NURBS curves are easily generalized into NURBS patches.
One of the first common uses of NURBS was in 3D modelling packages, notably Alias's line starting in the early 1990s. NURBS are useful for a number of reasons, they:
The knot vector is a sequence of parameter values that determine the continuity along the NURBS curve. The number of knots is always equal to the number of control points plus the order of the curve.
The values of the knot vector must be in ascending order: the following vector is valid [0 0 1 2 3] while this one is not [0 0 2 1 3]. Also note that the only significant factor is the ratio of the values to each other: the knot vectors [0 0 1 2 3], [0 0 2 4 6] and [1 1 2 3 4] produce the same curve. There can be no more duplicate values than the degree: knots multiplicity <= degree. For degree 1 NURBS each knot is paired with a control point.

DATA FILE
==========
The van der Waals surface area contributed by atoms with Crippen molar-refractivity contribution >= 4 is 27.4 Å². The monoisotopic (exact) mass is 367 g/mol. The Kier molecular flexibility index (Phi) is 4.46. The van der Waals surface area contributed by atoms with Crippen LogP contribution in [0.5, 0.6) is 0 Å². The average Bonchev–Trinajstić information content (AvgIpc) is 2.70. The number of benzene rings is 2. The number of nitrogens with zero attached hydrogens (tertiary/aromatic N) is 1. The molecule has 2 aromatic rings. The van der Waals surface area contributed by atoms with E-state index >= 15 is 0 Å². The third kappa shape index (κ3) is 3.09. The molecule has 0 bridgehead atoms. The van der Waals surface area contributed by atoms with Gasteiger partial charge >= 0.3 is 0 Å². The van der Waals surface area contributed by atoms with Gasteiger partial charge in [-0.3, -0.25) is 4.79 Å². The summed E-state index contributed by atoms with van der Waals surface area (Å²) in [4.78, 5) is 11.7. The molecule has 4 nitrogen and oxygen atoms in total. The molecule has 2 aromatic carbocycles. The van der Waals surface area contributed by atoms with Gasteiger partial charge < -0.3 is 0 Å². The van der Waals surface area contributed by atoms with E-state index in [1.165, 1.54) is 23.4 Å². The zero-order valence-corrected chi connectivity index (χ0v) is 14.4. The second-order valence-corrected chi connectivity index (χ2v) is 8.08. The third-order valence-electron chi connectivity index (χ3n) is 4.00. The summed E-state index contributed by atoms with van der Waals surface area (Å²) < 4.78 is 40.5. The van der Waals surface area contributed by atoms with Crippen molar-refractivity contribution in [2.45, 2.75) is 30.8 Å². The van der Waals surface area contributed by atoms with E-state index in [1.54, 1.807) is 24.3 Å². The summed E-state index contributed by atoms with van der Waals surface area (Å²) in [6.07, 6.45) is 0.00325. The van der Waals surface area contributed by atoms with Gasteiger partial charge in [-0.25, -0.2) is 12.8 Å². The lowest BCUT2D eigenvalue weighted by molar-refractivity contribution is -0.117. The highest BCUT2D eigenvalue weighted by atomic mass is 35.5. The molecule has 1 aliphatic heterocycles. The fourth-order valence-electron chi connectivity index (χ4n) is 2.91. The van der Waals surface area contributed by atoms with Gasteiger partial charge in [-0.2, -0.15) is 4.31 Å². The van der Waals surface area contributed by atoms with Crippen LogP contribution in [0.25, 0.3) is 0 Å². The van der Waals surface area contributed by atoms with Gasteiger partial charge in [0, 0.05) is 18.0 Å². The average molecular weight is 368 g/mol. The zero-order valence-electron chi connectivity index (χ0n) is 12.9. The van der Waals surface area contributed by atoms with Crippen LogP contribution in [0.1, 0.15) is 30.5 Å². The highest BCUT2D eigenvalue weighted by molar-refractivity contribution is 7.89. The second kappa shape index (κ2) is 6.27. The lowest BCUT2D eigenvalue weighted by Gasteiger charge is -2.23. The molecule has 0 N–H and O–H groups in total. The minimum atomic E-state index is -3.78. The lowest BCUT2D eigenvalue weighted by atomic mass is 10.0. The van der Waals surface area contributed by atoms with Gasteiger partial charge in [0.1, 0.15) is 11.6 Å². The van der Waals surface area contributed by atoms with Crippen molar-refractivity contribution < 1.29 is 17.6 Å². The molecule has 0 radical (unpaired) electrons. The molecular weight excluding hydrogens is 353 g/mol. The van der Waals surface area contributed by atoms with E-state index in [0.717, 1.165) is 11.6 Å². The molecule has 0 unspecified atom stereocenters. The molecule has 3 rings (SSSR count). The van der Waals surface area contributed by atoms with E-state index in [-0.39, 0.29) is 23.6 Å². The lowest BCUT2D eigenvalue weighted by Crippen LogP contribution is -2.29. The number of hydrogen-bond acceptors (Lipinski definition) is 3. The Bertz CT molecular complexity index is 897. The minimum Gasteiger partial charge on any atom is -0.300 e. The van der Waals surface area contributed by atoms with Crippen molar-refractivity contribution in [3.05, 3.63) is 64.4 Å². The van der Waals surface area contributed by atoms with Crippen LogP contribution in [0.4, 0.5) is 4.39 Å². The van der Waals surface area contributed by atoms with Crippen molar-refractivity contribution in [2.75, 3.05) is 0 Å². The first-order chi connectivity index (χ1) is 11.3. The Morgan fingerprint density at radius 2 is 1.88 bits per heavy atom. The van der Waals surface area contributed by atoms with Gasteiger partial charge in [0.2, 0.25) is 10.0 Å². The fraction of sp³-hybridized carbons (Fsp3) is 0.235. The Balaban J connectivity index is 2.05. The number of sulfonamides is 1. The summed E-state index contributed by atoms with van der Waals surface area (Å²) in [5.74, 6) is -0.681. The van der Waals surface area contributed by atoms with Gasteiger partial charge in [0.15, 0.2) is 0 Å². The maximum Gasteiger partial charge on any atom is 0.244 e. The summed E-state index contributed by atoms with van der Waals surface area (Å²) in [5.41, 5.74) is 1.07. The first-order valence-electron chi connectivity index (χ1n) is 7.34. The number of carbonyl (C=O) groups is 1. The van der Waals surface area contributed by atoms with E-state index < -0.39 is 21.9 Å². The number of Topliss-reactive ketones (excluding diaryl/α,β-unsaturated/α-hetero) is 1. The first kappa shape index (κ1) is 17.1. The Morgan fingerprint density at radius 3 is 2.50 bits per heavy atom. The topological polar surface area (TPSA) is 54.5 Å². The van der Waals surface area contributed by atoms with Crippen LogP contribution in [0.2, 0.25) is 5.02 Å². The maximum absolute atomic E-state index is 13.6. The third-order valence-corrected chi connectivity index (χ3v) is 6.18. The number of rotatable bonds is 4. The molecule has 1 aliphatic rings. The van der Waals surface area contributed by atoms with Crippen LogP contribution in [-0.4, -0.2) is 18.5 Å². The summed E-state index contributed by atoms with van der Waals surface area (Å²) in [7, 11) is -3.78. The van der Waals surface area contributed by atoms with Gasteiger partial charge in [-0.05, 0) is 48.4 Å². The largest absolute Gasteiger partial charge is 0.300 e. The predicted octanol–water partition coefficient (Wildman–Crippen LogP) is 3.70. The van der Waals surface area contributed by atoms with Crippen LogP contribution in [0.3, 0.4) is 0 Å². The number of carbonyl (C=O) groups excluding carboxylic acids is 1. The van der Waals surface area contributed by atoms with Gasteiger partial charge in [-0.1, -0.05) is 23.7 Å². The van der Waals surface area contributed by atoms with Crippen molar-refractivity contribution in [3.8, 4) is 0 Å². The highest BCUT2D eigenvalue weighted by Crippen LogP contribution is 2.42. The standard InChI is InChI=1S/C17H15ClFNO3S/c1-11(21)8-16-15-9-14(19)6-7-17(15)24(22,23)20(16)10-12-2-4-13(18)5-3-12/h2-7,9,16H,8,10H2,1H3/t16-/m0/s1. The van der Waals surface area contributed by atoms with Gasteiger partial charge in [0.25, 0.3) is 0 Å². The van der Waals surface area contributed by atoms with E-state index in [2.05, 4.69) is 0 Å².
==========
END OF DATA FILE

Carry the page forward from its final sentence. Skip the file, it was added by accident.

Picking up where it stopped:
The order of the curve is greater or equal to 2, corresponding to a linear curve (order = 2), a quadratic curve (order = 3) and a cubic curve (order = 4). The curve is represented mathematically by a polynomial of same order, a cubic curve is represented by a degree 3 polynomial which order is 4. Besides, the number of control points must be equal to or greater than the order of the curve.